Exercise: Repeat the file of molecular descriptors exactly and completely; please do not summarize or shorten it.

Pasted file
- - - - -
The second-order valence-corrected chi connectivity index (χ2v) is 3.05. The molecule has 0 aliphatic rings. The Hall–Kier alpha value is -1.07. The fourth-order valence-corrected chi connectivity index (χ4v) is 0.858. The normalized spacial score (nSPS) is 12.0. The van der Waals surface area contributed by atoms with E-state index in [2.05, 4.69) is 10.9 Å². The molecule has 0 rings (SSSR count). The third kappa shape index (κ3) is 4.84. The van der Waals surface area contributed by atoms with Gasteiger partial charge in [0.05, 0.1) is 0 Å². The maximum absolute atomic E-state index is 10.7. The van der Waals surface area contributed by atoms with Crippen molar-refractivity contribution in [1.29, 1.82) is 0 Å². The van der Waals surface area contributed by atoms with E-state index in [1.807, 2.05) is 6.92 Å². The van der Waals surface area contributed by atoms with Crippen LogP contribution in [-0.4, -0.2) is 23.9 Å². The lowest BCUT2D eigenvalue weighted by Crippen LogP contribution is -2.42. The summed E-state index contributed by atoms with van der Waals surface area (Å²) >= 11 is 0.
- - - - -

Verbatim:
The second-order valence-corrected chi connectivity index (χ2v) is 3.05. The molecule has 0 aliphatic rings. The Hall–Kier alpha value is -1.07. The fourth-order valence-corrected chi connectivity index (χ4v) is 0.858. The normalized spacial score (nSPS) is 12.0. The van der Waals surface area contributed by atoms with E-state index in [2.05, 4.69) is 10.9 Å². The molecule has 0 rings (SSSR count). The third kappa shape index (κ3) is 4.84. The van der Waals surface area contributed by atoms with Gasteiger partial charge in [0.05, 0.1) is 0 Å². The maximum absolute atomic E-state index is 10.7. The van der Waals surface area contributed by atoms with Crippen molar-refractivity contribution in [1.29, 1.82) is 0 Å². The van der Waals surface area contributed by atoms with E-state index in [1.807, 2.05) is 6.92 Å². The van der Waals surface area contributed by atoms with Crippen LogP contribution in [-0.4, -0.2) is 23.9 Å². The lowest BCUT2D eigenvalue weighted by Crippen LogP contribution is -2.42. The summed E-state index contributed by atoms with van der Waals surface area (Å²) >= 11 is 0.